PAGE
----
As millions more Americans join the jobless rolls, even more economic pain is in the forecast.
Another 3.2 million people filed for first-time unemployment benefits last week, in the latest evidence of the economic devastation from the coronavirus pandemic.
The U.S. government report released Thursday brings the total tally over seven weeks to more than 33 million. The weekly numbers have declined since reaching a peak of 6.9 million claims in late March. But the data remains shocking: In many states, more than a quarter of the work force is jobless.
Economists expect the monthly jobs report from the Labor Department, due Friday, to show that the unemployment rate in April was 15 percent or higher, a Depression-era level. The figure will almost certainly understate the damage.
The current economic picture is, in a word, bleak. But even in the longer term, many economists warn, the outlook is far from promising, and the quick rebound that President Trump predicts may not materialize.
“We don’t know what normal is going to look like,” said Martha Gimbel, an economist and a labor market expert at Schmidt Futures, a philanthropic initiative. “It’s just too early to tell.”
The decline has been so sudden and so widespread, and consumers are so frightened, that the road back to the economy of 2019 looks more like a slog than a leap.
More than half of states have begun to reopen their economies or plan to do so soon. But most fail to meet criteria recommended by the Trump administration to resume business and social activities.
The White House’s nonbinding guidelines suggest that states should have a “downward trajectory” of documented cases or of the percentage of tests that come back positive. Public health experts have criticized the metrics because they don’t specify a threshold for case numbers or positive rates and do not define a downward trajectory.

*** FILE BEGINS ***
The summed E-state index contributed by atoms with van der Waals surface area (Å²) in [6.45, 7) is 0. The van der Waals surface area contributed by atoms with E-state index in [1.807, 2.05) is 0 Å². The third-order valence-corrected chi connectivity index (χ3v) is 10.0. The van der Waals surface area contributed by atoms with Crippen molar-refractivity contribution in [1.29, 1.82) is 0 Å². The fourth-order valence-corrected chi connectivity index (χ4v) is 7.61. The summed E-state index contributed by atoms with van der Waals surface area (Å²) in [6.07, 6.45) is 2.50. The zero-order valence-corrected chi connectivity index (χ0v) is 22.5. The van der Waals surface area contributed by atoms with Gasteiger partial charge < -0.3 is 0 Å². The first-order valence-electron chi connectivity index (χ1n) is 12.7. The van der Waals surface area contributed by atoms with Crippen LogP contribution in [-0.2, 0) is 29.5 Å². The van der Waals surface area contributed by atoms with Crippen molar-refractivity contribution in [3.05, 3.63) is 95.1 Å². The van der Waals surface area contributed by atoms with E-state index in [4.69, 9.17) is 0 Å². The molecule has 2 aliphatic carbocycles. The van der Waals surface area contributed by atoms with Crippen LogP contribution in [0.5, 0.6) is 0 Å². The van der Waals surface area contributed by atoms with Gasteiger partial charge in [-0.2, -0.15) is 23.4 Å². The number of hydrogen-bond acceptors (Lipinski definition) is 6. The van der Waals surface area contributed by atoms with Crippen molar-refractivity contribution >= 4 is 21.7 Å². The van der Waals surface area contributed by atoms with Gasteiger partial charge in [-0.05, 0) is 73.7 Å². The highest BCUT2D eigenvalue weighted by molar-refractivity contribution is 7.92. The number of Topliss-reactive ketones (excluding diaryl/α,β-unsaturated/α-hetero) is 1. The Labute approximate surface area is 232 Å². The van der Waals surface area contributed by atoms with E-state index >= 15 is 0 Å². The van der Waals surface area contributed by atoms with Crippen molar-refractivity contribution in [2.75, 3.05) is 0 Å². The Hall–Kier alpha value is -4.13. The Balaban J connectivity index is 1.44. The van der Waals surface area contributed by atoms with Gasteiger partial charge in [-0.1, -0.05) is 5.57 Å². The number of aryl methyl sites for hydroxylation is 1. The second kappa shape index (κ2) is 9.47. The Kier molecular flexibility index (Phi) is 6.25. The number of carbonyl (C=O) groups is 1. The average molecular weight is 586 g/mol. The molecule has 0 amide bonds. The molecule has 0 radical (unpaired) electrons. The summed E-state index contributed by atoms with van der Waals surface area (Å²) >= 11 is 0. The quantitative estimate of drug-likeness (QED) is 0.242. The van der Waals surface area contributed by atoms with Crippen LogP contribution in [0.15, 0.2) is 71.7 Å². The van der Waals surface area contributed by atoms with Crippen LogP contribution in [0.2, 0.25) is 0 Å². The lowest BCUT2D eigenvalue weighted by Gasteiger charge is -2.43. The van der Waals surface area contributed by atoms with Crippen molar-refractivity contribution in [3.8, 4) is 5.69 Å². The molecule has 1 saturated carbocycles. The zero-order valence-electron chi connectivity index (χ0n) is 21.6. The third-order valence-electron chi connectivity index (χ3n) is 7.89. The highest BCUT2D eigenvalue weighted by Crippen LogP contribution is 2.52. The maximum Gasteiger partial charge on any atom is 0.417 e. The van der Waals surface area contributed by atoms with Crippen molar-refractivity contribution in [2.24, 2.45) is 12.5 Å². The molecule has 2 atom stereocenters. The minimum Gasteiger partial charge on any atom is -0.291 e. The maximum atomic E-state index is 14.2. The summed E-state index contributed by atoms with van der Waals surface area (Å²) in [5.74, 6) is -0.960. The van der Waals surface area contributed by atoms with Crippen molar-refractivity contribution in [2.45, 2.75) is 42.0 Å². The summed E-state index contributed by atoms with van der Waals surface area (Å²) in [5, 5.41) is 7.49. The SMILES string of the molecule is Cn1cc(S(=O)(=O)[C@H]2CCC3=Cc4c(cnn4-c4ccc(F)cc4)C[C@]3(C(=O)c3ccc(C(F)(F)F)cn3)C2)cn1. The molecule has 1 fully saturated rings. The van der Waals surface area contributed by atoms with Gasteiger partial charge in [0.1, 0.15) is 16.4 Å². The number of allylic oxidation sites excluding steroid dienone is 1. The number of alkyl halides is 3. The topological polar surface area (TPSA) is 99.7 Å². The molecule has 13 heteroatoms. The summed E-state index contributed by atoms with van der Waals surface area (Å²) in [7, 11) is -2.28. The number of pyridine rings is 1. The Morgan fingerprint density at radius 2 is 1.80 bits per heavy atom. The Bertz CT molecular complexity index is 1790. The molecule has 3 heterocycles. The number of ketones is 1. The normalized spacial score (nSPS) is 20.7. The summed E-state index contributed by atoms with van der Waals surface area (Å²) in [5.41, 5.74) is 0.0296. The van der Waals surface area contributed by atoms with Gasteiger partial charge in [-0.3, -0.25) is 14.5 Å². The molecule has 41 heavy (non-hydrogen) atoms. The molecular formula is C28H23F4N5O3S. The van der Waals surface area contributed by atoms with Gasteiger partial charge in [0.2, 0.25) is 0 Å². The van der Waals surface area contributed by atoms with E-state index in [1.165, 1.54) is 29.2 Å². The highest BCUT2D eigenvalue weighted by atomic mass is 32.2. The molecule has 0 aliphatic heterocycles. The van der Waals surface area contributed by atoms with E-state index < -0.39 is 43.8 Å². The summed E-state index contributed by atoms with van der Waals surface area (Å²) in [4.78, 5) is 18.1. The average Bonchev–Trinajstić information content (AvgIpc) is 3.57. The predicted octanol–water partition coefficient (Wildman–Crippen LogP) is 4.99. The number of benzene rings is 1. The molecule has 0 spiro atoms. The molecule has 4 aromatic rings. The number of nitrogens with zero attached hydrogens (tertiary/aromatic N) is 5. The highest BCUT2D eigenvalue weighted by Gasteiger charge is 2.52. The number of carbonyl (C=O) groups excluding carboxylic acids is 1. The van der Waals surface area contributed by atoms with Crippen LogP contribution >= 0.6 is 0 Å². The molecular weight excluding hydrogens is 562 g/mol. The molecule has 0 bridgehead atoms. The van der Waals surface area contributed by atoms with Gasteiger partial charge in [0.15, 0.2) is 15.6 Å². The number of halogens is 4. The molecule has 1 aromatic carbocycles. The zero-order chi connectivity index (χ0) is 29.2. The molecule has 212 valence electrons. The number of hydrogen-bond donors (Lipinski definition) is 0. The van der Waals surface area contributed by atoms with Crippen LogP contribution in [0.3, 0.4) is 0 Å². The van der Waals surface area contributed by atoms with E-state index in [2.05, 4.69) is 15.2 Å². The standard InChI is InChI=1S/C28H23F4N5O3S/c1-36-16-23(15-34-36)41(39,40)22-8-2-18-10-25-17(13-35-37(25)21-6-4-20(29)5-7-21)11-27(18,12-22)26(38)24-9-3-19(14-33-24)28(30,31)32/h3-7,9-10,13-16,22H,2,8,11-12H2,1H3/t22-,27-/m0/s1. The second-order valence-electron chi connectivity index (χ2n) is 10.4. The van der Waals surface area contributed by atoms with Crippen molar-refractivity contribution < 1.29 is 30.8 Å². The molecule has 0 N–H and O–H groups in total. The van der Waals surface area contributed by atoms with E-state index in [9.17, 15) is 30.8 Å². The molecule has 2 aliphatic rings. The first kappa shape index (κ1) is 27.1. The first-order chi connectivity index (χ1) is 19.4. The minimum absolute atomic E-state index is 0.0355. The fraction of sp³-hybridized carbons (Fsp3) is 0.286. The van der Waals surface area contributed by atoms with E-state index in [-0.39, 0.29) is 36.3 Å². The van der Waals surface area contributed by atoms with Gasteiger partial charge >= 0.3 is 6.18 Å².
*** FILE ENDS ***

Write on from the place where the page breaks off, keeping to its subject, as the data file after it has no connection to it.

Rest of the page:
Still, most states that are beginning to open for business fail to adhere to even those recommendations: In more than half of states easing restrictions, case counts are trending upward, positive test results are on the rise, or both, raising concerns among public health experts. Governors in a majority of these states are Republicans.
“With so many places opening up before we see indicators of meaningful, sustained transmission declines, there is substantial risk of resurgence,” said Kimberly Powers, an infectious disease epidemiologist at the University of North Carolina at Chapel Hill.
The Associated Press reported on Thursday that a set of detailed documents created by the United States’ top infectious disease experts to give local leaders advice on how to reopen safely had been shelved by the Trump administration.
The 17-page report by the Centers for Disease Control and Prevention, titled “Guidance for Implementing the Opening Up America Again Framework,” was supposed to be published last Friday and was more detailed than the guidelines released by the White House, according to The A.P.
But Peter Baker writes that Mr. Trump’s cure-can’t-be-worse-than-the-disease logic is clear: As bad as the virus may be, the cost of the virtual national lockdown has grown too high. With at least 30 million people out of work and businesses collapsing by the day, keeping the country at home seems unsustainable. With the virus still spreading and no vaccine available until next year at the earliest, though, the president has decided that for life to resume for many, some may have to die.
“Hopefully that won’t be the case,” Mr. Trump said on Wednesday when asked if deaths would rise as a result of reopening, but he added, “It could very well be the case.”
“But we have to get our country open again,” he continued. “People want to go back, and you’re going to have a problem if you don’t do it.”
The research indicates that a wave of infections swept from New York through much of the country before the city began setting social-distancing limits. That helped to fuel outbreaks in Arizona, Louisiana, Texas and as far away as the West Coast.
The findings by geneticists were drawn by tracking signature mutations of the virus, travel histories of infected people and models of the outbreak by infectious-disease experts.